Cost of fraud victimisation

The total loss reported by agencies was $497,573,820, although only 42 percent of agencies that experienced fraud specified a loss.

Fifty-three percent of agencies that reported experiencing an internal fraud incident reported a financial loss in 2009–10 totalling $2,039,162, compared with 60 percent in 2008–09 totalling $1,856,707—an increase of almost 10 percent.

Fraud related to ‘misuse of entitlements’ was the most costly internal fraud category, with agencies reporting more than $1.2m lost to this fraud type alone.

Fifty-one agencies experienced an incident of external fraud, worth $495,534,658 in 2009–10, although only 65 percent of agencies that experienced an incident of external fraud specified a loss. This was a 17 percent decrease in reported losses from external fraud from 2008–09. The largest external fraud losses arose from fraud relating to ‘entitlements’, with a total estimated loss of $487m in 2009–10 compared with $489m in 2008–09. For both internal and external fraud, there were several agencies that suffered losses they were unable to quantify.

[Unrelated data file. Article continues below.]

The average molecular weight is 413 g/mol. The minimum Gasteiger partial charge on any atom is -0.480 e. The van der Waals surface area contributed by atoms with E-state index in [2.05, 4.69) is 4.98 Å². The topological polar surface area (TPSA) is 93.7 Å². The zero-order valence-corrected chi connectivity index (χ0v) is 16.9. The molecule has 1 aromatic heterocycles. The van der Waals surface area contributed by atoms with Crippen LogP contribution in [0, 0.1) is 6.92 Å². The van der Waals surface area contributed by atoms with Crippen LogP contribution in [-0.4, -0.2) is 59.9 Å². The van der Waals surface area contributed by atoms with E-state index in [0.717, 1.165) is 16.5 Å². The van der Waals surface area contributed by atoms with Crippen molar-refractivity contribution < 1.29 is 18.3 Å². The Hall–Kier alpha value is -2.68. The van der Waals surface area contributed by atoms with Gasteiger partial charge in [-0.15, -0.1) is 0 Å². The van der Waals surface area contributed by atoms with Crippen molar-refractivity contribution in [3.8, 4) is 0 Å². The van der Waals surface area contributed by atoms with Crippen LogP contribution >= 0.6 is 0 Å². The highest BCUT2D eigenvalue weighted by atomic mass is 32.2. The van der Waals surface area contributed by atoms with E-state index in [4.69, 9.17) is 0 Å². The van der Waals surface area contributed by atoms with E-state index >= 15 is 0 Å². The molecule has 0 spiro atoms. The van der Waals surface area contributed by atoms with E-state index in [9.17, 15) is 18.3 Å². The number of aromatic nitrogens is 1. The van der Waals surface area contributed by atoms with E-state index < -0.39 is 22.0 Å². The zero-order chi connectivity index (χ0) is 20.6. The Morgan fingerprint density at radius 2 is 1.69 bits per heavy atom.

In 2009–10, some 40 percent of total reported losses were recovered by agencies, with $196,735,497 recovered. This was a considerable increase in the proportion of losses recovered in 2008–09, when $139,312,337 was recovered. The vast majority of funds recovered related to external fraud.

Fraud detection and investigation

Detection of fraud incidents was most likely to occur through internal controls such as audits or internal investigations. This was true for both internal and external fraud incidents.

As required by the Guidelines, agencies generally investigated incidents of fraud themselves rather than referring them to an external agency or investigator. In the case of internal fraud, 85 percent (n=2,553) of incidents were investigated within agencies, while 94 percent (n=659,899) of external fraud incidents were investigated within agencies.